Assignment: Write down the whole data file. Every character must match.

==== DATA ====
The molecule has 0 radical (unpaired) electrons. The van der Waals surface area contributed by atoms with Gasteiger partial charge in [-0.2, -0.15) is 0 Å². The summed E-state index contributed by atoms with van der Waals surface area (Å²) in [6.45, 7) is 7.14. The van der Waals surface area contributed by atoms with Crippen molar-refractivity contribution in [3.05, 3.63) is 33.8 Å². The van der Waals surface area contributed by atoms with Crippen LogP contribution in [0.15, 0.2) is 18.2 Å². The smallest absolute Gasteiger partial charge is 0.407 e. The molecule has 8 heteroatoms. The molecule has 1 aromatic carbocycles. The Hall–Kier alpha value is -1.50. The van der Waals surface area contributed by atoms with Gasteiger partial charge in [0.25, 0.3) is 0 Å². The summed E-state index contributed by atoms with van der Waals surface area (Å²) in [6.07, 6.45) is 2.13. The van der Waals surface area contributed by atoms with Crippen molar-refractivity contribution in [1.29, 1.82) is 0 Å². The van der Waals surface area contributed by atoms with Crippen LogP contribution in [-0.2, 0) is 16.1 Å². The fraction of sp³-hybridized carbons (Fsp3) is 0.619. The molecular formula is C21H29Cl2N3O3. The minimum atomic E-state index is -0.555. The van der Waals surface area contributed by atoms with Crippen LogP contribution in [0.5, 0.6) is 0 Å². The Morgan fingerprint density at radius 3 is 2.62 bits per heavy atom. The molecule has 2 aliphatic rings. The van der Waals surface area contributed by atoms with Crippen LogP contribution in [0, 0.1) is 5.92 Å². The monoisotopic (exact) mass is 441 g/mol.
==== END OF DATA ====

The molecule has 0 radical (unpaired) electrons. The van der Waals surface area contributed by atoms with Gasteiger partial charge in [-0.2, -0.15) is 0 Å². The summed E-state index contributed by atoms with van der Waals surface area (Å²) in [6.45, 7) is 7.14. The van der Waals surface area contributed by atoms with Crippen molar-refractivity contribution in [3.05, 3.63) is 33.8 Å². The van der Waals surface area contributed by atoms with Crippen LogP contribution in [0.15, 0.2) is 18.2 Å². The smallest absolute Gasteiger partial charge is 0.407 e. The molecule has 8 heteroatoms. The molecule has 1 aromatic carbocycles. The Hall–Kier alpha value is -1.50. The van der Waals surface area contributed by atoms with Gasteiger partial charge in [0.25, 0.3) is 0 Å². The summed E-state index contributed by atoms with van der Waals surface area (Å²) in [6.07, 6.45) is 2.13. The van der Waals surface area contributed by atoms with Crippen molar-refractivity contribution in [1.29, 1.82) is 0 Å². The van der Waals surface area contributed by atoms with Crippen LogP contribution in [-0.2, 0) is 16.1 Å². The fraction of sp³-hybridized carbons (Fsp3) is 0.619. The molecular formula is C21H29Cl2N3O3. The minimum atomic E-state index is -0.555. The van der Waals surface area contributed by atoms with Crippen LogP contribution in [0.5, 0.6) is 0 Å². The Morgan fingerprint density at radius 3 is 2.62 bits per heavy atom. The molecule has 2 aliphatic rings. The van der Waals surface area contributed by atoms with Crippen LogP contribution in [0, 0.1) is 5.92 Å². The monoisotopic (exact) mass is 441 g/mol.